Grammys boost singers' sales

March 09, 2002|By KNIGHT RIDDER/TRIBUNE

The Grammy sales bounce had special spring this year.

The biggest winners at the Feb. 27 show experienced between 100 percent and almost 400 percent sales increases, according to SoundScan.

O Brother, Where Art Thou? made the most hay.

Thanks to its five prizes, including Album of the Year, O Brother nearly quadrupled sales, from 58,331 to 209,227 going from No. 15 on the charts to No. 2 (behind Alanis Morissette's Under Rug Swept).

Alicia Keys more than doubled her take, based on her five wins, including Best New Artist and Song of the Year. Songs in A Minor vaulted from 47,813 copies sold the week before the awards to 102,886 in the days after (No. 20 to No. 4).

Sales of U2's All That You Can't Leave Behind went from 36,086 to 81,287, swinging the album from No. 28 to No. 10.

India.Arie won nothing, but her sales rose from 33,678 to 67,181, moving her Acoustic Soul album from No. 32 to No. 14 on Billboard's album chart. (Those who perform on the show, as Arie did, often sell as well as those who win.)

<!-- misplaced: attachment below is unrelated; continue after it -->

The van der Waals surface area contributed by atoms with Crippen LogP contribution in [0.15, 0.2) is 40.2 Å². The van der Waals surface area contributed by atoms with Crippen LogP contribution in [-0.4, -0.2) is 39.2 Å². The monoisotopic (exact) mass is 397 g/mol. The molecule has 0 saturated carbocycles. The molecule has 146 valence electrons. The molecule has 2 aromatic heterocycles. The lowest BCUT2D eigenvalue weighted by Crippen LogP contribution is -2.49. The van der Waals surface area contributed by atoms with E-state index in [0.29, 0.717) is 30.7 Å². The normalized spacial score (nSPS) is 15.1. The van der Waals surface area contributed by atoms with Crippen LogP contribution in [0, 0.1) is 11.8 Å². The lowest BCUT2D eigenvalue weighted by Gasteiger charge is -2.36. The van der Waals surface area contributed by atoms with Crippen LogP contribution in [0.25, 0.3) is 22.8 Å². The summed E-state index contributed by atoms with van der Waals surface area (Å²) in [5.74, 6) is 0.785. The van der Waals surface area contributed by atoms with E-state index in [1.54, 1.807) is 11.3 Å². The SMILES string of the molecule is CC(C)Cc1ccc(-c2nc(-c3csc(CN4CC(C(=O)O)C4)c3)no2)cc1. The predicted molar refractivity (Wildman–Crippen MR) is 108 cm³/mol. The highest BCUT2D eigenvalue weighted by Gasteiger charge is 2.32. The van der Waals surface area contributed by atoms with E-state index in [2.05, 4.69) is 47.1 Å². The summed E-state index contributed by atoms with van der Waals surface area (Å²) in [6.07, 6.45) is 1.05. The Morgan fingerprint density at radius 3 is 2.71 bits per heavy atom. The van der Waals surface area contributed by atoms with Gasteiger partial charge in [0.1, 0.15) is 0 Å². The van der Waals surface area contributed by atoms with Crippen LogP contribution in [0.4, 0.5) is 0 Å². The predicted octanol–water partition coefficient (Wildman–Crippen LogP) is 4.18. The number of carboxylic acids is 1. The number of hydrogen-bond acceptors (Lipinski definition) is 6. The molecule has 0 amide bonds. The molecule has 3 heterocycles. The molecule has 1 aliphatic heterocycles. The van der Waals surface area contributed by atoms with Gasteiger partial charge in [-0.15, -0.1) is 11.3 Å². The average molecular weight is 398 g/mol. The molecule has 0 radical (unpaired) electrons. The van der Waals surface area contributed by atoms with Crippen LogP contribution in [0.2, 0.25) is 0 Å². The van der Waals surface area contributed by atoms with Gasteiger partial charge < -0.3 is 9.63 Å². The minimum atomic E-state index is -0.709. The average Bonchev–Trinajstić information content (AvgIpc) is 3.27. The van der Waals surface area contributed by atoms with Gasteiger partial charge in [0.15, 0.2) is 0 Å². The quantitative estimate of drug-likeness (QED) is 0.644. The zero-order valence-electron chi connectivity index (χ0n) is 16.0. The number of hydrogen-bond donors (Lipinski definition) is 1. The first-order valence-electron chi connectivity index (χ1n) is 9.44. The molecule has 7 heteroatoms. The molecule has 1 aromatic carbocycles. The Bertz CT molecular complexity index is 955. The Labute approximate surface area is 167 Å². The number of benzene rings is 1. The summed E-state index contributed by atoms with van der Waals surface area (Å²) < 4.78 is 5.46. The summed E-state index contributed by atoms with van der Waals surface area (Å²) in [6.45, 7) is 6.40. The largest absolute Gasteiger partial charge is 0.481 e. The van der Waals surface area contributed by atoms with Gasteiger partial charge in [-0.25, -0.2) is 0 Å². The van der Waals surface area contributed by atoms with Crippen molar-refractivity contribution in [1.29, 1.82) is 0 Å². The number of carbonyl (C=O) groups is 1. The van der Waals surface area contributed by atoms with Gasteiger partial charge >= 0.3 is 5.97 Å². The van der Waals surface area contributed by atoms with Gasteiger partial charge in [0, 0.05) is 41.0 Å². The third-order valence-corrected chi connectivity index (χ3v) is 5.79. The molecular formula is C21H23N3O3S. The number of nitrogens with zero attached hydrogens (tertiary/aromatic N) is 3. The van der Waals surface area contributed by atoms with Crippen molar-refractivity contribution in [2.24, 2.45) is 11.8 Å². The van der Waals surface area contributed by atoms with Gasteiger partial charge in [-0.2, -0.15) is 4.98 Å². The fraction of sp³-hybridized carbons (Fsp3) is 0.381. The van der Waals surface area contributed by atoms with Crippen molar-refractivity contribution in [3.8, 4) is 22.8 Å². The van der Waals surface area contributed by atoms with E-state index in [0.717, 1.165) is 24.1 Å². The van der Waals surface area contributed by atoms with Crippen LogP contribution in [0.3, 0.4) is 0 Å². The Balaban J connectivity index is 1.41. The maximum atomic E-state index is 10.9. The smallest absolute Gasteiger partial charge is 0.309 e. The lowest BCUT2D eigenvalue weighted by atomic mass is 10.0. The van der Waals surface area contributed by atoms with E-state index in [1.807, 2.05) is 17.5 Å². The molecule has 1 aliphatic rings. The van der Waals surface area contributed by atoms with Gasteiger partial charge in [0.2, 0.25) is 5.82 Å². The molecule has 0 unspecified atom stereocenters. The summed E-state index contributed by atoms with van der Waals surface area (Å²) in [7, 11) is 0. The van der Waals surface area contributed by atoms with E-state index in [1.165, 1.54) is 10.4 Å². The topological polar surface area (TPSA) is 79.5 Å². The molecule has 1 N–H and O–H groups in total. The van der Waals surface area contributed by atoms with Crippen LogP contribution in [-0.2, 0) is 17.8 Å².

And Bob Dylan benefited from his performance. Though he lost in the big categories, Love & Theft more than doubled its sales, from 7,248 to 18,175, going from No. 175 to No. 72.

Though the folk-rock group Train landed just one award, its performance helped it nearly triple sales, from 13,102 to 33,160. Then came Nelly Furtado. She jumped from No. 63 to No. 38, with a sales increase from 19,934 to 30,302.

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